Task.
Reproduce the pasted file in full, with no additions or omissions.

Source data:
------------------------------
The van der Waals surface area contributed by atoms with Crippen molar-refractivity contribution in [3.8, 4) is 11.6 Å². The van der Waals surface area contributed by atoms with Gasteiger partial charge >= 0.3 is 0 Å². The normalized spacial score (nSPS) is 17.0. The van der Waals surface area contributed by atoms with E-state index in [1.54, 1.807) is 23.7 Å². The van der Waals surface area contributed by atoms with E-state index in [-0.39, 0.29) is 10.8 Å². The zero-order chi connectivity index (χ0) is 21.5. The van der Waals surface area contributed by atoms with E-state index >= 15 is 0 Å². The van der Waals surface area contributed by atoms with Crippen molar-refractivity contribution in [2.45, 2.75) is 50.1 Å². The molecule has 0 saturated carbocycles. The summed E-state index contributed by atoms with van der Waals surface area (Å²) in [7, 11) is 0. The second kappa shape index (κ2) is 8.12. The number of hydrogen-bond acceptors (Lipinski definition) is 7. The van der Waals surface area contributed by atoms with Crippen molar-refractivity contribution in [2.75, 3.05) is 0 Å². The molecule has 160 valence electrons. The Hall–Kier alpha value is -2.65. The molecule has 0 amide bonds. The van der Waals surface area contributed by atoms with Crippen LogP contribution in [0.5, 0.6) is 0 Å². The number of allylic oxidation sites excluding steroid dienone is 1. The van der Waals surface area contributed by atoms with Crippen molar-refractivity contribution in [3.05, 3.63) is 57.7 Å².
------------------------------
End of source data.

The van der Waals surface area contributed by atoms with Crippen molar-refractivity contribution in [3.8, 4) is 11.6 Å². The van der Waals surface area contributed by atoms with Gasteiger partial charge >= 0.3 is 0 Å². The normalized spacial score (nSPS) is 17.0. The van der Waals surface area contributed by atoms with E-state index in [1.54, 1.807) is 23.7 Å². The van der Waals surface area contributed by atoms with E-state index in [-0.39, 0.29) is 10.8 Å². The zero-order chi connectivity index (χ0) is 21.5. The van der Waals surface area contributed by atoms with E-state index >= 15 is 0 Å². The van der Waals surface area contributed by atoms with Crippen molar-refractivity contribution in [2.45, 2.75) is 50.1 Å². The molecule has 0 saturated carbocycles. The summed E-state index contributed by atoms with van der Waals surface area (Å²) in [7, 11) is 0. The second kappa shape index (κ2) is 8.12. The number of hydrogen-bond acceptors (Lipinski definition) is 7. The van der Waals surface area contributed by atoms with Crippen molar-refractivity contribution in [2.75, 3.05) is 0 Å². The molecule has 160 valence electrons. The Hall–Kier alpha value is -2.65. The molecule has 0 amide bonds. The van der Waals surface area contributed by atoms with Crippen LogP contribution in [0.5, 0.6) is 0 Å². The number of allylic oxidation sites excluding steroid dienone is 1. The van der Waals surface area contributed by atoms with Crippen molar-refractivity contribution in [3.05, 3.63) is 57.7 Å².